WATERED DOWN PRISON REFORM: The effort to reform Maryland’s justice system by reducing prison populations and spending more money on crime fighting and drug treatment has hit a speed bump in the General Assembly. Pamela Wood of the Sun reports that a state Senate committee has changed the bill so much that some advocates and lawmakers are having second thoughts about whether it is worthwhile.
- Senate President Mike Miller had delayed a vote on the bill Monday morning after seeing an analysis of those Senate committee amendments. The analysis showed that under the new version, the state would save $34 million over the next 10 years instead of the nearly $250 million initially projected and instead of dropping by about 14%, the prison population would grow slightly, Ovetta Wiggins reports for the Post.
- Brian Witte of the AP reports that Miller is asking lawmakers to find more savings in a measure aimed at cutting spending on the state’s corrections system by reducing recidivism, after an analysis said changes made last week slashed previously projected savings. The story appears in the Frederick News Post.
‘SINGLE SALES FACTOR’ TAX: The House of Delegates on Monday night approved a change in the way the corporate income tax is computed in an effort to benefit companies that are headquartered in Maryland and employ many people here. The Sun’s Michael Dresser reports that the House voted to switch to a so-called “single sales factor” in computing the tax. The system calculates the amount of a company’s business that is subject to Maryland taxation by looking at its percentage of sales in the state. Under the current system, the company’s property and payroll also figure into the calculation.
MSBA SEES BACKLASH OVER BILL STAND: The Maryland State Bar Association has angered supporters of legislation to make it easier for judges to strip parental rights from a mother or father who conceived the child through non-consensual intercourse, writes Steve Lash in the Daily Record.
FEE CUTS GET CUT: When Gov. Larry Hogan’s bill cutting scores of fees raised by his predecessor was introduced, Republican members of the House of Delegates saw it as a thing of beauty, Michael Dresser writes for the Sun. The bill cut a swath to the tune of $16 million in the first year alone. On Monday night, most Republican lawmakers held their noses and voted for what remained after the Democrats in charge “completely gutted” Hogan’s bill and turned it into a measure reducing the cost of birth and death certificates.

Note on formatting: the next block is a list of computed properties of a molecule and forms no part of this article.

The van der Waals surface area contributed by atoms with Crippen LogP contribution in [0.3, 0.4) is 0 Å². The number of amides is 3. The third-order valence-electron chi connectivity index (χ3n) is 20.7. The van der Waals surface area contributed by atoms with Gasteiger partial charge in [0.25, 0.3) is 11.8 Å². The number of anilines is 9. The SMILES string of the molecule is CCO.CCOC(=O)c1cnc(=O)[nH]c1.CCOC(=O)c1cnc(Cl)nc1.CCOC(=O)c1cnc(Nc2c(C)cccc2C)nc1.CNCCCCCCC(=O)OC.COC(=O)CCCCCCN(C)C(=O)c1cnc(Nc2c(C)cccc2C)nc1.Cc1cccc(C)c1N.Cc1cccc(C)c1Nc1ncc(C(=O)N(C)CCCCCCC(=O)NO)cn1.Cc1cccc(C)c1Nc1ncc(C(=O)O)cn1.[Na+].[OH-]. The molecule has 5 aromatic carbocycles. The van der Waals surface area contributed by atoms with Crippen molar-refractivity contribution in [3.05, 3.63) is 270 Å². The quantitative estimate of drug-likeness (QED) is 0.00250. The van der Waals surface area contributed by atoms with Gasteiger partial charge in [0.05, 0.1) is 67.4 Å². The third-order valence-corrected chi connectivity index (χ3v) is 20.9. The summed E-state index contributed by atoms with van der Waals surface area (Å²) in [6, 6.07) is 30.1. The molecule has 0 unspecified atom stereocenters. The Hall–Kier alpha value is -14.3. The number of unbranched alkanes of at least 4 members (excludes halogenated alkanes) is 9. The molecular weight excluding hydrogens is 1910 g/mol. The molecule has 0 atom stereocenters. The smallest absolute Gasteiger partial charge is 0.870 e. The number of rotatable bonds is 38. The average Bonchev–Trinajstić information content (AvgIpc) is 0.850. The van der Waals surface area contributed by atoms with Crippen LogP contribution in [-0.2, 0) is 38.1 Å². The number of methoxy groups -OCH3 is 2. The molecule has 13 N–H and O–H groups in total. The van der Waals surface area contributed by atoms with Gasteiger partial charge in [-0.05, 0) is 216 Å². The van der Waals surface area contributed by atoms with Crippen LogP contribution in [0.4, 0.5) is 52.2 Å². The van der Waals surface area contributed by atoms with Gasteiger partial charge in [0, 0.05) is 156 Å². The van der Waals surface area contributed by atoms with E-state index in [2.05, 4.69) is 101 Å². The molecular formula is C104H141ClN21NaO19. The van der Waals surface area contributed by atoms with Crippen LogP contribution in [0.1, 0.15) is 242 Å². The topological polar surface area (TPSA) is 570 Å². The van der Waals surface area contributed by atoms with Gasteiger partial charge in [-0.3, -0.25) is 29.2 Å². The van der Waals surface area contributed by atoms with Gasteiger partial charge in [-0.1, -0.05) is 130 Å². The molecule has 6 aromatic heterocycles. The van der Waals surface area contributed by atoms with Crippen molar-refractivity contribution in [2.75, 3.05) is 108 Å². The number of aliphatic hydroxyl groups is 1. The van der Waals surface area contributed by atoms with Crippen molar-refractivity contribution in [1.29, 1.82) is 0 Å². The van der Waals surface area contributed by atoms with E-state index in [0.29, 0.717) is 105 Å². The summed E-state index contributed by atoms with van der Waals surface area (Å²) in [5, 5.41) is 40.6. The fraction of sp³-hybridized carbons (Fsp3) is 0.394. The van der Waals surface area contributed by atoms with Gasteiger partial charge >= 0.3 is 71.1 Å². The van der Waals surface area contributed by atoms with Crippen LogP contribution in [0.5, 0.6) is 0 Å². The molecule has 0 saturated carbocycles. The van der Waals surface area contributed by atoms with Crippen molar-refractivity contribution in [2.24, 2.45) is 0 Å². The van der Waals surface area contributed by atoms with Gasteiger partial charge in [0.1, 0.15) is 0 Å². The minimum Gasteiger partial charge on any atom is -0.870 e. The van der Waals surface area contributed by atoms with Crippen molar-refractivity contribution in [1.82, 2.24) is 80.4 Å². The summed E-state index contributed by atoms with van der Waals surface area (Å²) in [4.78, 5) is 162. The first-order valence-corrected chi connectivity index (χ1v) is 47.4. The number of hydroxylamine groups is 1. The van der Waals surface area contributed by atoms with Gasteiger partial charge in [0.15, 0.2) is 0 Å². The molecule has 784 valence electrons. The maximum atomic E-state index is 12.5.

CUTS TO SCHOOL TESTING: Reflecting overwhelming bipartisan opposition to over-testing of public school students, the House of Delegates on Monday voted unanimously to restrict mandated standardized testing to 2% of instructional time — about 20 hours per school year, Len Lazarick of MarylandReporter.com is reporting. The bill, HB141, by Del. Eric Luedtke, D-Montgomery, was the most comprehensive of a package of bills in House and Senate reflecting the eagerness of teachers and parents to limit the amount of tests imposed by federal, state and local authorities.
FORCED FUNDING: A package of three bills passed in the Senate Monday would require Gov. Larry Hogan to begin to fund phases of three transportation projects, including replacement for an aging southern Maryland bridge and an environmental study for a third span across the Chesapeake Bay, reports Bryan Sears for the Daily Record.
CROSSOVER FRENZY: Legislators met in morning and evening sessions Monday as they rushed to vote on bills by the end of crossover day, the deadline by which proposals must be voted out of one chamber to get the best chance of being considered in the other. As the General Assembly enters its frenetic final weeks, the fate of this session’s legislation is coming into focus, Amanda Yeager writes in the Annapolis Capital.
FIRST RESPONDERS TAX BREAK: State lawmakers are poised to grant a property tax break to Baltimore City police officers, sheriff’s deputies and firefighters who buy a home in the city, reports Erin Cox for the Sun. The House of Delegates on Monday unanimously approved a bill to allow the city to give first responders a tax credit of up to $2,500, leaving the details up to Baltimore to decide. The state Senate unanimously approved an identical bill earlier this month. One of the chambers will have to pass the other’s bill before it can be sent to Gov. Larry Hogan for final approval.
SENATE PANEL REJECT NOMINEES: A state Senate committee blocked the confirmation of the controversial members of Baltimore City’s liquor board Monday night, Pamela Wood and Michael Dresser report in the Sun. The Executive Nominations Committee voted 14-2 to reject Benjamin Neil, Douglas Trotter and Elizabeth Hafey, who had served since last summer, when they were appointed by Gov. Larry Hogan.